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    1.3.1 • Public • Published


    Longfn is an adaptation of long.js which is functional and faster because of it.


    const { fromInt, mul } = require('longfn')
    const result = fromInt(0)
    const base = fromInt(2)
    const multiplier = fromInt(3)
    mul(base, multiplier, result)
    console.log(result) // { low: 6, high: 0, unsigned: false }


    long.js has done an amazing job providing 64bit integer operations in the 32bit environment of JavaScript, but we noticed that the performance could be improved.

    The long.js library and google libraries require the use of class instances for operations base = new Long(1, 0) and they require that the instances are immutable result = base.mul(multiplier) which means that at least three instances need to be created for every multiplication operation. A closer look at the implementation reveals that several instances might be created and sent to the garbage collector in the process of one operation. Causing significant instantiation and gc overhead.

    longfn optimizes on long.js by trading developer comfort for speed. The API forces the user to think about memory allocation and in exchanges offers flexibility in the api use:

    // long.js
    const x = longjs.fromInt(2)
    let outX = x
    for (let i = 0; i < 20; i++) {
      outX = outX.mul(4)
    // longfn
    const y = longfn.fromInt(2)
    const mul = longfn.fromInt(4) // long.js hides the casting of 4 into a longjs instance, which is done for every operation!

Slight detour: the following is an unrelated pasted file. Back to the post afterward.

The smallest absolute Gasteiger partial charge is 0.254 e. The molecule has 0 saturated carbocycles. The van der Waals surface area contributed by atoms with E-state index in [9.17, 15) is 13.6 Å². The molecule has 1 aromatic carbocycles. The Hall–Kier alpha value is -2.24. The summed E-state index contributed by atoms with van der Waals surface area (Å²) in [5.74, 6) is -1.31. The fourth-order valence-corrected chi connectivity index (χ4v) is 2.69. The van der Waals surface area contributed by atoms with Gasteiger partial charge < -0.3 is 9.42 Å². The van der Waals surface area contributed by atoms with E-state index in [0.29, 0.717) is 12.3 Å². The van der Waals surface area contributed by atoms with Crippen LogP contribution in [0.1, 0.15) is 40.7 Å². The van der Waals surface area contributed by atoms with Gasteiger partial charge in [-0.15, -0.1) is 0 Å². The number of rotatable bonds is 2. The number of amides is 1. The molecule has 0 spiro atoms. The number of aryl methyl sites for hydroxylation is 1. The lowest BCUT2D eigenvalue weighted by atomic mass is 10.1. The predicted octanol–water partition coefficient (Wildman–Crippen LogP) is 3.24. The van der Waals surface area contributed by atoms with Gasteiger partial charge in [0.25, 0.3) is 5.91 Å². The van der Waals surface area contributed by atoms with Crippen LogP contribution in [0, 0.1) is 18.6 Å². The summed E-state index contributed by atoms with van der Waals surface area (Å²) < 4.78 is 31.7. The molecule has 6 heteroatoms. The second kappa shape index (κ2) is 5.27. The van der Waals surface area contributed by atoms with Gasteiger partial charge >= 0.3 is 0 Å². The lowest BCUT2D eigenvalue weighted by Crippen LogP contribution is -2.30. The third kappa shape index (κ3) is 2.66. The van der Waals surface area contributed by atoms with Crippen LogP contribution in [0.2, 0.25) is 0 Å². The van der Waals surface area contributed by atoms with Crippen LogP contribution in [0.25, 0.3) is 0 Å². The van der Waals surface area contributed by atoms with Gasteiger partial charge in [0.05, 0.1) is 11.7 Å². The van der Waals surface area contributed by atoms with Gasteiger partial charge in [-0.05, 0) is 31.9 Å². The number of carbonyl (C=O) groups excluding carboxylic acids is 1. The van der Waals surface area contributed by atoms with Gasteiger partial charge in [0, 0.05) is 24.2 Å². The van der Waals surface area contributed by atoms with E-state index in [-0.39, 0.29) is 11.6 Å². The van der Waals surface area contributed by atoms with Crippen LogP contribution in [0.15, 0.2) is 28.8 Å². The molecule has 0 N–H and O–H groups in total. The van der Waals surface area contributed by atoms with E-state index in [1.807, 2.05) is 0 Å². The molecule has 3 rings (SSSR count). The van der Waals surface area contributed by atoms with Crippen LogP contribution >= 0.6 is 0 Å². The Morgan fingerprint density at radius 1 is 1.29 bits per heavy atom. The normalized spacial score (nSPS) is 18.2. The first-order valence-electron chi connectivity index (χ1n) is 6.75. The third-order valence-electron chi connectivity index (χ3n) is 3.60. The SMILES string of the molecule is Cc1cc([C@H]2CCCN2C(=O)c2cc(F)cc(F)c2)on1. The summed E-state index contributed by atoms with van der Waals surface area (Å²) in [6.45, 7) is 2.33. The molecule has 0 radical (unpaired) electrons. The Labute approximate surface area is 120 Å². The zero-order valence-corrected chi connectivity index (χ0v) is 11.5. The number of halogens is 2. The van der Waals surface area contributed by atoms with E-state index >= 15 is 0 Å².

const outY = longfn.clone(y)
    for (let i = 0; i < 20; i++) {
      longfn.mul(outY, mul, outY) // note how there is no variable reassignment
    // and the outY memory is just being reused
    console.log(outY) // { low: 0, high: 512, unsigned: false }

    In this simple example, long.js created 38 temporary instances of Long, while the longfn example create no temporary instance for this operation!

    This should result in a more stable and predictable runtime behavior in games or crypto applications.

    In pratice this resulted in a noticable gain ~30% of longfn over long.js when wasm is available but a massive ~500% gain when wasm isnt available!


    Currently longfn is in its first release state, with feature parity with long.js and all tests of longjs are passing! We are aware that there are several things that should/could be better tested and we welcome more tests and praxis reports.

    Please let us know if you find a case where this library does not work for you!


    See the TypeScript definition for the available functions.


    The ECMA-262 11th Edition does support BigInt numbers, but these are of arbitrary size/length. When trying to port an algorithm written in (u)int64 numbers it might be a good idea to still have a comparable implementation (such as this) handy.

    With Webassembly(wasm) becoming a reality in 2017, it has become easier/ possible to write (u)int64 implementations with JavaScript. But while wasm has been deployed on several platforms, it has yet to reach many minor environments (like React-Native).

    As of ECMA-262 5th Edition, "all the positive and negative integers whose magnitude is no greater than 253 are representable in the Number type", which is "representing the doubleprecision 64-bit format IEEE 754 values as specified in the IEEE Standard for Binary Floating-Point Arithmetic". The maximum safe integer in JavaScript is 253-1.

    Example: 264-1 is 18446744073709551615 but in JavaScript it evaluates to 18446744073709552000.

    Furthermore, bitwise operators in JavaScript "deal only with integers in the range −231 through 231−1, inclusive, or in the range 0 through 232−1, inclusive. These operators accept any value of the Number type but first convert each such value to one of 232 integer values."

    In some use cases, however, it is required to be able to reliably work with and perform bitwise operations on the full 64 bits. This is where long.js comes into play.



    Note: This library has been heavily ported from dcodeIO/long.js which has also be published under the APL. It also modifies and adapts code - particularly tests - from googles long library.


    npm i longfn

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